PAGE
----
Colino planned to meet with the Black Student Union on Thursday. He said he sees the incident as his own "teaching moment."

“No one, especially in the kids in the Black community, should feel like this school isn’t a safe place for them,” Colino said. “There’s so much non-overt racism that happens in our society all the time that they don’t need a teacher that they trust and like to not [be trustworthy]. They need to know I’m their advocate completely. I have work to do to get their confidence back.”

UPDATE, 3:10 p.m.: After this story was posted, the Seattle Public Schools e-mailed the following statement:

Seattle Public Schools does not tolerate or condone staff behavior that reinforces racial bias or stereotypes. We take this commitment very seriously. We are examining and updating our policies and practices to support racial equity and students’ identity safety. While we can’t discuss personnel matters, we are investigating and taking appropriate action

UPDATE, 5:15 p.m.: This afternoon, Martin Floe, principal of Ingraham High School, announced in an e-mail to parents of IHS students that a teacher has been put on administrative leave during the Seattle Public Schools investigation. Peter Colino was not mentioned by name in the following release:

Dear Ingraham Families:

I am writing to address an incident that occurred at our school on October 31. On Halloween one of our teachers chose to dress like Michael Jordan, including wearing a black rubber facemask and gloves. His decision to wear this costume caused disruption to learning and discomfort among students.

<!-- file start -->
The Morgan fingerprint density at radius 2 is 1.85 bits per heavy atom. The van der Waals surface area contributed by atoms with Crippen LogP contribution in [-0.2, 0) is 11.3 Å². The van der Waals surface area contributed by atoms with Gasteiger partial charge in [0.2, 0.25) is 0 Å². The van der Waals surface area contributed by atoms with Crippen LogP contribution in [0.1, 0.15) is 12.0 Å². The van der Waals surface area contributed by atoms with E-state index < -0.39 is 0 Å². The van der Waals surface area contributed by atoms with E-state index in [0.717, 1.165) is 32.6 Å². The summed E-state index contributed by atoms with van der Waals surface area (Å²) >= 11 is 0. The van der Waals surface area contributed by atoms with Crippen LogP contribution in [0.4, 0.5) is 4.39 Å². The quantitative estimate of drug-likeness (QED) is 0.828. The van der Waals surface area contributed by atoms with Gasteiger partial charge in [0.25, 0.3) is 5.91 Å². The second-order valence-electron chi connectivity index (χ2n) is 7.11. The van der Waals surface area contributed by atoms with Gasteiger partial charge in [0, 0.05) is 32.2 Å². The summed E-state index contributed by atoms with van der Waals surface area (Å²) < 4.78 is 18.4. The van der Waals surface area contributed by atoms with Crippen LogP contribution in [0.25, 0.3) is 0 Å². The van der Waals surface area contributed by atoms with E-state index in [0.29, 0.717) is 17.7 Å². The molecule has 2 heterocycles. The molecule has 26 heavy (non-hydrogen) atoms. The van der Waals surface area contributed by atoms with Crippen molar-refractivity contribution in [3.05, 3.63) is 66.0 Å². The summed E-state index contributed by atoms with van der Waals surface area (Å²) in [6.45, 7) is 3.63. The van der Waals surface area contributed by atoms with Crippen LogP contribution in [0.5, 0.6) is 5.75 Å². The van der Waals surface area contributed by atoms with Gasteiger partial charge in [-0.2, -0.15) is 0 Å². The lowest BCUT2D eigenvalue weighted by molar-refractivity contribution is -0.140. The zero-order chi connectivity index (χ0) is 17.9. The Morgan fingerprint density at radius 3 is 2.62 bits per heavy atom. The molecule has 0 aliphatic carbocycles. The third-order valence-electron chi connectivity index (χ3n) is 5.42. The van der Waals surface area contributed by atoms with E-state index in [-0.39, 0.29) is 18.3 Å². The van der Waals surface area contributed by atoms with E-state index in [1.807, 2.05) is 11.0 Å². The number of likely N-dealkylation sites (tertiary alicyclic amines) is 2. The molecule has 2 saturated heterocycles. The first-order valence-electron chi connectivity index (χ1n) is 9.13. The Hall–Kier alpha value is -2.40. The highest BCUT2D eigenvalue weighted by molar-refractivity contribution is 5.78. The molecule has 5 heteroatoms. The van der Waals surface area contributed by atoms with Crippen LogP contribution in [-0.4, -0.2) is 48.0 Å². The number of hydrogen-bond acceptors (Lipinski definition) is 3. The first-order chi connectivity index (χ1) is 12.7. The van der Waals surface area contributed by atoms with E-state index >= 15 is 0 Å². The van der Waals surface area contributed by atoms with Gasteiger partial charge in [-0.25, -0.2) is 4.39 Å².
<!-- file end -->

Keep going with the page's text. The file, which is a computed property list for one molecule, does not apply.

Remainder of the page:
The teacher has been placed on administrative leave while further investigation is conducted.

Students’ emotional, psychological and physical wellbeing is a top priority for all of us at Ingraham. His behavior is in opposition to Ingraham’s values of racial diversity and inclusivity and have impacted our students negatively.

While as a school we have been engaged in trainings and conversations on race and equity and positive adult-student relationships, this incident clearly illustrates the need for continued work in this critical area. The District’s Department of Race and Equity is supporting us in this work.

I offer my apology to the great community of Ingraham. We must and will do better. If you have questions or concerns, please contact me directly at 206 252 3880

Sincerely,

Principal Floe

When reached for comment, Colino said he didn't know about Floe's e-mail. He said he'd found out about the leave notice about an hour ago and didn't "know how long it's going to be."

Colino said he met with members of the Black Student Union this afternoon and apologized for his costume.

"It’s what education should be. We talked about the difference between appreciation and appropriation," he said. "We all make mistakes and we should all learn and grow from it."

This post has been updated.